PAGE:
André Cadere

Galerie Des Beaux Arts

Born in Warsaw of Romanian parents, André Cadere produced a body of work based on the complementary concepts of presence and absence. Between 1970 and 1978 he orchestrated a series of events, or actions, designed to question the relationship between the art object and the space within which it is exhibited and evaluated. In fact, the term “exhibition” is too formal a word to apply to Cadere’s art, as his work attempts to reveal the arbitrary distinction between such sites as the gallery wall, the street corner, or the neighborhood bar. As Cadere often appeared in these sites holding the ever-present totemlike stick (the combination of the artist’s presence and the object itself constituted the total artwork), the presence of one situation would imply the possibility of another.

The objects that Cadere uses as a focal point for his concerns are wooden poles composed of variously colored rings: eight of these pieces constituted the exhibition. Ranging in length from a little over a foot to six feet, their function is twofold: as a symbol of the artist himself, and as the traditional object to be exhibited in a gallery or museum. Yet the accepted relationship between artist and object is constantly shifting, and outside any fixed context. Thus, for example, when Cadere is photographed with one of his sticks in front of Marcel Broodthaer’s mirrors at the Palais des Beaux Arts, this action invests the object with added significance. The constant duality of these two literal and figurative poles—weaving in and out of fixed contexts—accounts partly for the interest they generate. Seen today, propped against the gallery wall or affixed to it, they construct an absence through a presence, and vice versa. In a period in which the validity of original/appropriated images and objects is a point of departure for a great many artists, an exhibition of Cadere’s work seems particularly instructive.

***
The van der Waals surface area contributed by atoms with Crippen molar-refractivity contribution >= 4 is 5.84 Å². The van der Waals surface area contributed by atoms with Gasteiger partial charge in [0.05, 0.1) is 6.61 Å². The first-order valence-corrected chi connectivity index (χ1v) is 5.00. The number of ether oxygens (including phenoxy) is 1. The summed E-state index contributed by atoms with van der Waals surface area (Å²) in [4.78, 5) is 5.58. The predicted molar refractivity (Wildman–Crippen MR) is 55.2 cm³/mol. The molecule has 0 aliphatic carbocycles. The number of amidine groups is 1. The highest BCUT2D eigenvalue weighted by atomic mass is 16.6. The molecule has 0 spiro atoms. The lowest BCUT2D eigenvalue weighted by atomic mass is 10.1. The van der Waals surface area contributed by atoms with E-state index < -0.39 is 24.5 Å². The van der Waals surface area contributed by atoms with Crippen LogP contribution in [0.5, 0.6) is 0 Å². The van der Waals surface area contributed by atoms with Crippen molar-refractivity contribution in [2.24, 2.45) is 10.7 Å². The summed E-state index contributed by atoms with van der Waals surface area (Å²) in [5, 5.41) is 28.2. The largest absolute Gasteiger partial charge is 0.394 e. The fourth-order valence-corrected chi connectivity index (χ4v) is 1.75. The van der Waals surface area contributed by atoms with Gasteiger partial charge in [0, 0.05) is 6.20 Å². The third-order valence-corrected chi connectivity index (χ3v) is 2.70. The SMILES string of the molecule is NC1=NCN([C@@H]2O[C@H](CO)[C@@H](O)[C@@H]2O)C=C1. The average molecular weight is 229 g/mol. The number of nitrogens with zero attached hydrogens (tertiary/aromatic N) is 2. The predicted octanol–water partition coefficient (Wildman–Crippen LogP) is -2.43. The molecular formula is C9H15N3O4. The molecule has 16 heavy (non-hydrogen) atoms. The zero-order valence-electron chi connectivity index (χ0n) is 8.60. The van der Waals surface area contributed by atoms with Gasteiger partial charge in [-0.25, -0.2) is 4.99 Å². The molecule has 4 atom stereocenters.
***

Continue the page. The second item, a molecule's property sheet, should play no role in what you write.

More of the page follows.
Each piece is composed of a series of colors that appears to be mathematically determined. Yet into this “order” Cadere has purposefully inserted an “error,” a point that would, if perceived, throw the notion of a closed structure into disarray. Cadere referred to the level of “order and error” that existed in each of these works. Each reading of the work is simultaneously encouraged and denied. It is impossible to consider Cadere’s work without this inherent questioning of its own terms and criticism of the accepted definition of artistic practice.

In Cadere’s description of that practice, the term “work” (travail) is frequently employed; a catalogue published posthumously in 1982 is entitled Histoire d’un Travail. While this refers to the actual process of producing the piece and situating it in space, the term also places the activity outside of a strictly artistic setting, so that each piece, each activity, may be seen in context. An earlier pamphlet, which reprinted the text of one of his lectures, is called Présentation d’un Travail/Utilisation d’un Travail. Perhaps it is with these two terms—presentation and utilization—that Cadere’s work can be put into a clear focus: as a meticulous balancing of connotative and denotative elements that preserves the work’s constant state of development.

Michael Tarantino